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USA Yield Curve Nearly Flat... Recession Looms?

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Economy

https://www.google.ca/amp/s/www.cnbc.com/amp/2018/09/21/us-bonds-and-fixed-income-fresh-economic-data-due.html

 

A flattening yield curve as previously discussed tends to signal that the business cycle is near its end and a Recession typically follows. The only time this was ever wrong was in 1966 when an inverted yield curve (worse than flat yield curve) turned out to give a false alarm. Every other recession was accurately forecasted with a flat yield curve

 

US 2 year debt bonds are trading at 2.813% while 10 year bonds are at 3.074% less than a 20 basis point difference the lowest since August 2007

 

This signals that investors do not demand much higher rates for long term debt as they believe interest rates will fall soon and it's better to lock into long term rates even if there's barely a premium for it

 

It also makes it less desirable for lenders such as banks to lend if their long term loans pay back little more than what they must borrow short term to lend often affecting credit availability

Edited by Economy
jesse_batista
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kyanewest

Well an episode of the simpsons with Trump presidency predicted an economic crash so I believe it

Simpsons_screenshot.png?itok=2R0aioLK

Always trust The Simpsons

Dr Dre don't just stand there, operate!
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Economy
19 minutes ago, ShockPop said:

Sometimes Trump = turd.

I fail to see the connection :oprah:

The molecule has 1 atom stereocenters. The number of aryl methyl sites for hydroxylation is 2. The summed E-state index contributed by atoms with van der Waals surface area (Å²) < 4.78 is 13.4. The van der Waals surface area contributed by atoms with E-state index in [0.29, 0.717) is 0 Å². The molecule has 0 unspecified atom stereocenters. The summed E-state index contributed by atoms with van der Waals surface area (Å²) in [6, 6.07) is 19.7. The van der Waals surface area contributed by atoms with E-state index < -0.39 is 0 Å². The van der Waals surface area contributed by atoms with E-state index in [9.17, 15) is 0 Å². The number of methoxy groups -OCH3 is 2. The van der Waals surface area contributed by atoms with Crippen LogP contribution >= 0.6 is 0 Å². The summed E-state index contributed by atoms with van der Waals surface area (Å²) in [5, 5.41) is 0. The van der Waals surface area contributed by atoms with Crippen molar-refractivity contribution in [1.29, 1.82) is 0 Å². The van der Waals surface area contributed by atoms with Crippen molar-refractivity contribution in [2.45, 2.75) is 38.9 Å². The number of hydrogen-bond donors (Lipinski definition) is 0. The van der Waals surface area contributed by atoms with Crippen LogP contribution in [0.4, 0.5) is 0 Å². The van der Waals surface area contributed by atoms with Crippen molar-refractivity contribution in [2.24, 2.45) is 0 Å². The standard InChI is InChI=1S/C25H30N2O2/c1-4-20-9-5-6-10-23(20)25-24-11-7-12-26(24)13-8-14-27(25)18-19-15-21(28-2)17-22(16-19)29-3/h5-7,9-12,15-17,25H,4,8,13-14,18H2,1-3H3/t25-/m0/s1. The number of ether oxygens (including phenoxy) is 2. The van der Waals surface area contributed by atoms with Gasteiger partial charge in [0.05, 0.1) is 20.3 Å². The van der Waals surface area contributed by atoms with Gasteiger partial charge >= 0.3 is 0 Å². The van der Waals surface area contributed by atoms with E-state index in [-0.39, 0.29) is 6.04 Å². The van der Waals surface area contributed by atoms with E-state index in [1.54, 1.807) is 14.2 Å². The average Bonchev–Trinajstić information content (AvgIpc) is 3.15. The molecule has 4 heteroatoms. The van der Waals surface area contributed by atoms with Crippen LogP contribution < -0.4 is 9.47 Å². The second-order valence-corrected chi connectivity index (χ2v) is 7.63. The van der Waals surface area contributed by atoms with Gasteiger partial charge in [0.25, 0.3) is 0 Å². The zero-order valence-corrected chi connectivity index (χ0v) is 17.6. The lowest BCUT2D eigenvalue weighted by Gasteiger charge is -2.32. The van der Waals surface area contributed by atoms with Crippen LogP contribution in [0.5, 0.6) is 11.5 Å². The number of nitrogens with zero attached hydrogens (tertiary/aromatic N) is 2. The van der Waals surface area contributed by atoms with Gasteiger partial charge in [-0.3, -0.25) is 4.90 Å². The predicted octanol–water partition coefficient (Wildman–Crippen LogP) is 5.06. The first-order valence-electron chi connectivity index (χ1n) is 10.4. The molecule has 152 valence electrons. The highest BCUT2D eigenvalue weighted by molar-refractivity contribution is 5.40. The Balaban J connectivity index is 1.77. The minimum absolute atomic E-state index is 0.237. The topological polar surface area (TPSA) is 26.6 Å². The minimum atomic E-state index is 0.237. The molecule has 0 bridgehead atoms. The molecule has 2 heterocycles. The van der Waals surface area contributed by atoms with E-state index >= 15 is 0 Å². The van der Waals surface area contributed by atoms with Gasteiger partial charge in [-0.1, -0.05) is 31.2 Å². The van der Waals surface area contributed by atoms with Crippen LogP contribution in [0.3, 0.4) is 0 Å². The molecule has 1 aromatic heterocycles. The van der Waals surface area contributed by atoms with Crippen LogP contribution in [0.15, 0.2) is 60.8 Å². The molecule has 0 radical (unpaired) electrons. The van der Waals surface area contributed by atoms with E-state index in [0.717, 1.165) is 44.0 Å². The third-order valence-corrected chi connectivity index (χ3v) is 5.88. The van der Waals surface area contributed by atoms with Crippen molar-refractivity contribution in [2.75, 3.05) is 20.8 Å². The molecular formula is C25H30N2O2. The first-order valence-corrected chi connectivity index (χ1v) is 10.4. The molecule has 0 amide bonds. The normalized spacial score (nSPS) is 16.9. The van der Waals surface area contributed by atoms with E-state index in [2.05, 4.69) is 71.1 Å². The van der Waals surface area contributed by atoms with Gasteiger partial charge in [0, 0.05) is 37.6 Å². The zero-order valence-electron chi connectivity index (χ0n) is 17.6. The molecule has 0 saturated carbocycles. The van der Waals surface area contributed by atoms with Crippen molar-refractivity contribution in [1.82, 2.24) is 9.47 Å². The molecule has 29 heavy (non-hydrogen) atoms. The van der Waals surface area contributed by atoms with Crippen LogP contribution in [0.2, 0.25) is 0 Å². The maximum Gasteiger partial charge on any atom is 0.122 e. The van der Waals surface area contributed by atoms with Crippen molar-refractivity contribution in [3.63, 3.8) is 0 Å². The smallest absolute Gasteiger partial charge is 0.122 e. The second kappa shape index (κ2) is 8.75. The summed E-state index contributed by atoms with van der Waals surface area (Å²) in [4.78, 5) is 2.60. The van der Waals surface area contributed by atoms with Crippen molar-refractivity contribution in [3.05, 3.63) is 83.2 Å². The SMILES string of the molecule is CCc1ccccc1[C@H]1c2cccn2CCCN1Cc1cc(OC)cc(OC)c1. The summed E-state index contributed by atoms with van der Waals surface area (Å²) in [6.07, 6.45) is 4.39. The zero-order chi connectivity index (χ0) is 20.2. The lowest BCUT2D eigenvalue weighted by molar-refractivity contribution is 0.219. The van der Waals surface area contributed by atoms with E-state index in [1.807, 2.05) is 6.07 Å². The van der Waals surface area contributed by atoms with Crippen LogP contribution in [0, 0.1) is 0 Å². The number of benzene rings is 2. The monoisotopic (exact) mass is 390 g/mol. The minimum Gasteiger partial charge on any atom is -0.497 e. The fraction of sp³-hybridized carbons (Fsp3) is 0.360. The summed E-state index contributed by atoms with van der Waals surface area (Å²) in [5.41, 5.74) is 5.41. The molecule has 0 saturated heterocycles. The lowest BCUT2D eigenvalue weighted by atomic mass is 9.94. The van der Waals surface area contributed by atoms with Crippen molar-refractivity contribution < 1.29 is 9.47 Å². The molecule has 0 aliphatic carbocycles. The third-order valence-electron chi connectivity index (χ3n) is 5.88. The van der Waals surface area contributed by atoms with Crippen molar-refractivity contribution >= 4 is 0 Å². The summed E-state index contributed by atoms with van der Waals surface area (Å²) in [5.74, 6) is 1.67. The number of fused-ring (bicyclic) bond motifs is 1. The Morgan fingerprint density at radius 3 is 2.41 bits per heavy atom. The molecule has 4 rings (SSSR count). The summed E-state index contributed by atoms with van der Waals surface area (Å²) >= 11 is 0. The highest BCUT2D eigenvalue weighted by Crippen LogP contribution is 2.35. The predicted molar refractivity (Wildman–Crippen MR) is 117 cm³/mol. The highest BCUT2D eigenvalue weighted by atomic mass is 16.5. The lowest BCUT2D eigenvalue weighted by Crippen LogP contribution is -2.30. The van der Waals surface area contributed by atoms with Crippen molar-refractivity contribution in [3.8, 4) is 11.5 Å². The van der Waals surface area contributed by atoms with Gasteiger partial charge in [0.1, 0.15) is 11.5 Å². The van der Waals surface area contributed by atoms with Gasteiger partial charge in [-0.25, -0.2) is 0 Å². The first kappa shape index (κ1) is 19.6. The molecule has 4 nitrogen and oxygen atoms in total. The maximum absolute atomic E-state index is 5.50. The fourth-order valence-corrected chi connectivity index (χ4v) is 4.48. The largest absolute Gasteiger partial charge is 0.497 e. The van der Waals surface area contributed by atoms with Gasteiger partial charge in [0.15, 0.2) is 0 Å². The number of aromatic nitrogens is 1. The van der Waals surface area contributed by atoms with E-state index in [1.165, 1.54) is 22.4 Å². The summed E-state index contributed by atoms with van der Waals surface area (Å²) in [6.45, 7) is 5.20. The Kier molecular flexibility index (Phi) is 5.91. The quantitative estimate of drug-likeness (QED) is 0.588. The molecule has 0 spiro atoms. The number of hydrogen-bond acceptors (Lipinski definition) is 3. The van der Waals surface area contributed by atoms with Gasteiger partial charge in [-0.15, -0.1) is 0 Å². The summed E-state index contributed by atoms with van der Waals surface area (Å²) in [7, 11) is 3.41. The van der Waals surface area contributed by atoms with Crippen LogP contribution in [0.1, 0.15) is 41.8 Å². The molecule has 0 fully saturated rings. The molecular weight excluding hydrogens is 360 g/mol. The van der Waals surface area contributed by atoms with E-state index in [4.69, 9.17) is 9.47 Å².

jesse_batista

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Rumours1977

Yep, the yield curve right now is SO ****ing scary. Some of my friends who have graduated work in Public Finance have been expressing concern for a while now. We are overdue for a recession, though. Let’s just hope that when (not if) it happens, it will be far less severe than 07-08. 

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Economy
3 minutes ago, Rumours1977 said:

Yep, the yield curve right now is SO ****ing scary. Some of my friends who have graduated work in Public Finance have been expressing concern for a while now. We are overdue for a recession, though. Let’s just hope that when (not if) it happens, it will be far less severe than 07-08. 

I think the overall imbalances this time around like consumer debt and housing market are less severe than in 2007 (exept maybe the stock market valuations) 

 

But the issue is we got less amunition to fight one this time around as fiscal and monetary policy has been exhausted

Edited by Economy
jesse_batista
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Born2BeBrave
1 minute ago, Economy said:

I think the overall imbalances this time around are less severe than in 2007 (exept maybe the stock market) 

 

But the issue is we got less amunition to fight one this time around as fiscal and monetary policy has been exhausted

By exhausted you mean the wealth being controlled by a select 3 percent of the country. 

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Economy
2 minutes ago, Born2BeBrave said:

By exhausted you mean the wealth being controlled by a select 3 percent of the country. 

That's not exactly what I was referring to

 

Income inequality is a serious issue but it's a different issue to what I was referring to

jesse_batista

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Rumours1977
5 minutes ago, Economy said:

I think the overall imbalances this time around are less severe than in 2007 (exept maybe the stock market) 

 

But the issue is we got less amunition to fight one this time around as fiscal and monetary policy has been exhausted

Don’t even get me started on the prolonged dovish nature by the Federal Reserve. 

3 minutes ago, Born2BeBrave said:

By exhausted you mean the wealth being controlled by a select 3 percent of the country. 

In terms of monetary policy, I believe he is referring to the Fed’s behavior (Federal Funds Rate, etc.). It’s why (in my opinion) a lot of the supposed growth that occurred during the Obama was bs (in terms of magnitude). 

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Economy
7 minutes ago, Rumours1977 said:

Don’t even get me started on the prolonged dovish nature by the Federal Reserve.